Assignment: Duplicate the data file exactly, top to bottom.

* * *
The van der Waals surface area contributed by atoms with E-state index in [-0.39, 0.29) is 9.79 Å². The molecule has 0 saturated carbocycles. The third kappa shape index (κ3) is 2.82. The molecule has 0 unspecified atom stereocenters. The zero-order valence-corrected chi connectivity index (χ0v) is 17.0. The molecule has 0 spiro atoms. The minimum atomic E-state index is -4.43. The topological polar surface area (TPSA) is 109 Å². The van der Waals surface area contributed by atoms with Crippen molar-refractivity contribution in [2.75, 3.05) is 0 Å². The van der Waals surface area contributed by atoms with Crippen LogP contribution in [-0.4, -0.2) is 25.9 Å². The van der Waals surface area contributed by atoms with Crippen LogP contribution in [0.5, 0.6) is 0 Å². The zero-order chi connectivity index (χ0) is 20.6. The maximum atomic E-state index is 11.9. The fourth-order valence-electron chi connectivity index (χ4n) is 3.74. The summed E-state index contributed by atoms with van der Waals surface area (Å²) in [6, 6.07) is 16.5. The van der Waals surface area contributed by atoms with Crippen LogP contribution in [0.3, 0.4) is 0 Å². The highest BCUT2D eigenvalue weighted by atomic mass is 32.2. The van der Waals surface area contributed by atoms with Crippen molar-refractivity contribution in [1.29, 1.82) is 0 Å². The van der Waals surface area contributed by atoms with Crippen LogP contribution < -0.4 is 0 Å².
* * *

The van der Waals surface area contributed by atoms with E-state index in [-0.39, 0.29) is 9.79 Å². The molecule has 0 saturated carbocycles. The third kappa shape index (κ3) is 2.82. The molecule has 0 unspecified atom stereocenters. The zero-order valence-corrected chi connectivity index (χ0v) is 17.0. The molecule has 0 spiro atoms. The minimum atomic E-state index is -4.43. The topological polar surface area (TPSA) is 109 Å². The van der Waals surface area contributed by atoms with Crippen molar-refractivity contribution in [2.75, 3.05) is 0 Å². The van der Waals surface area contributed by atoms with Crippen LogP contribution in [-0.4, -0.2) is 25.9 Å². The van der Waals surface area contributed by atoms with Crippen LogP contribution in [0.5, 0.6) is 0 Å². The zero-order chi connectivity index (χ0) is 20.6. The maximum atomic E-state index is 11.9. The fourth-order valence-electron chi connectivity index (χ4n) is 3.74. The summed E-state index contributed by atoms with van der Waals surface area (Å²) in [6, 6.07) is 16.5. The van der Waals surface area contributed by atoms with Crippen LogP contribution in [0.3, 0.4) is 0 Å². The highest BCUT2D eigenvalue weighted by atomic mass is 32.2. The van der Waals surface area contributed by atoms with Crippen molar-refractivity contribution in [1.29, 1.82) is 0 Å². The van der Waals surface area contributed by atoms with Crippen LogP contribution < -0.4 is 0 Å².